But let me be the dragon's prey;
    It may be, for my sake alone
    This plague upon the land was thrown.

    Tis better I should dye, she said,
        Than all your subjects perish quite;                          80
    Perhaps the dragon here was laid,
        For my offence to work his spite:
    And after he hath suckt my gore,
    Your land shall feel the grief no more.

    What hast thou done, my daughter dear,                            85
        For to deserve this heavy scourge?
    It is my fault, as may appear,
        Which makes the gods our state to purge;
    Then ought I die, to stint the strife,
    And to preserve thy happy life.                                   90

    Like mad-men, all the people cried,
        Thy death to us can do no good;
    Our safety only doth abide
        In making her the dragon's food.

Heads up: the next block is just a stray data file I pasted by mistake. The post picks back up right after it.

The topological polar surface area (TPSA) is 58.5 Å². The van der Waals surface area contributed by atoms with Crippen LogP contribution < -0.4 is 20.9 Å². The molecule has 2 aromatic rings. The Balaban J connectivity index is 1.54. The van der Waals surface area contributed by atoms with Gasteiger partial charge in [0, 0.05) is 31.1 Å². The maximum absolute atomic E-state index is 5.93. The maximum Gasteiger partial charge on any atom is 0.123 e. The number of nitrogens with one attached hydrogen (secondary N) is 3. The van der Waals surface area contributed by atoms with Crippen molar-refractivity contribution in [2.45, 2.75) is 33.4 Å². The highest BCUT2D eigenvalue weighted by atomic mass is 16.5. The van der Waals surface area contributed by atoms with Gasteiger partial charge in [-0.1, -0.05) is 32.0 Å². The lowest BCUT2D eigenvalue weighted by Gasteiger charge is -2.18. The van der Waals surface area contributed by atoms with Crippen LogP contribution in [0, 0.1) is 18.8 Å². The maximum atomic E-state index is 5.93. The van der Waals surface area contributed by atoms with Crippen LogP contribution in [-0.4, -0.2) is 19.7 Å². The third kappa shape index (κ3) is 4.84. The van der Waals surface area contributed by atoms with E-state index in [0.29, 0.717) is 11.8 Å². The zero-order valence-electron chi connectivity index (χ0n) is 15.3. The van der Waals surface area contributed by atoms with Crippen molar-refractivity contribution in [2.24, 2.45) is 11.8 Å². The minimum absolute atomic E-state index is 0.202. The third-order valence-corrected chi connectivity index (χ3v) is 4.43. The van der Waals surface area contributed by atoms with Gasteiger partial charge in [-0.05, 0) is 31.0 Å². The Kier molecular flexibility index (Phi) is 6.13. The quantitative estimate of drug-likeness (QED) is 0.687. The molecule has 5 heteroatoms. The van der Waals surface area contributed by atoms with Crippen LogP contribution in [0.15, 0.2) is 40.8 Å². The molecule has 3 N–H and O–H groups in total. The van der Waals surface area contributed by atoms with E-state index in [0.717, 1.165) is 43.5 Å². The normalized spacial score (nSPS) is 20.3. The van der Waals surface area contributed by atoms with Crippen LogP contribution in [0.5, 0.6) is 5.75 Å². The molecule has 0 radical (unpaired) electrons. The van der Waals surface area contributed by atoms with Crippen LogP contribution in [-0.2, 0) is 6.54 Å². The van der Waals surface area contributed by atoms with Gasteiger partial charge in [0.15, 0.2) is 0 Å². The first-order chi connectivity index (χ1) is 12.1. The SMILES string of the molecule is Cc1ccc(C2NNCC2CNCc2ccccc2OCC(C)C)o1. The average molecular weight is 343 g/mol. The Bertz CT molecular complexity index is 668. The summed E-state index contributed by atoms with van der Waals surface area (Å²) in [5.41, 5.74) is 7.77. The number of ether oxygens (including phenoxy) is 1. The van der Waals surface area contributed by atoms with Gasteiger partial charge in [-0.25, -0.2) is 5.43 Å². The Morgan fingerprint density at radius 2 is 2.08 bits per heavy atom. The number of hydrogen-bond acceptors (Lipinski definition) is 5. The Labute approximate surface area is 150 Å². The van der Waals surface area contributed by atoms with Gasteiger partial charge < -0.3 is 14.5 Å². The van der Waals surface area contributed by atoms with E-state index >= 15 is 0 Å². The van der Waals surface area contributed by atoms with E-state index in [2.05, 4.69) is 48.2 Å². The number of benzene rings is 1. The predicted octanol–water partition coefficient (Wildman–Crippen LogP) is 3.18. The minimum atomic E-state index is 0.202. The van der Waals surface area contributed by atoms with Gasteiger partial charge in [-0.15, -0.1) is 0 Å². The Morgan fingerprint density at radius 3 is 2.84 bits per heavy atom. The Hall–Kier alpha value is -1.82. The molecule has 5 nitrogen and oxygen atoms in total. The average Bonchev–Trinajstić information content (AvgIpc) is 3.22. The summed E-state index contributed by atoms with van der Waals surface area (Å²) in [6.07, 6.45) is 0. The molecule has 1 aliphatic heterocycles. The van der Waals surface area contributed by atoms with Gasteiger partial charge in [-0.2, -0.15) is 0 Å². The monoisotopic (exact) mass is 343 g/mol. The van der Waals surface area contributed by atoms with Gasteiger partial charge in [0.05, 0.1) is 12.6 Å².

Lo! here I am, I come, quoth she,                                 95
    Therefore do what you will with me.

    Nay stay, dear daughter, quoth the queen,
        And as thou art a virgin bright,
    That hast for vertue famous been,
        So let me cloath thee all in white;                          100
    And crown thy head with flowers sweet,
    An ornament for virgins meet.

    And when she was attired so,
        According to her mother's mind,
    Unto the stake then did she go;                                  105
        To which her tender limbs they bind:
    And being bound to stake a thrall
    She bade farewell unto them all.

    Farewell, my father dear, quoth she,
        And my sweet mother meek and mild;                           110
    Take you no thought nor weep for me,
    For you may have another child:

    Since for my country's good I dye,
    Death I receive most willinglye.

    The king and queen and all their train                           115
        With weeping eyes went then their way,
    And let their daughter there remain,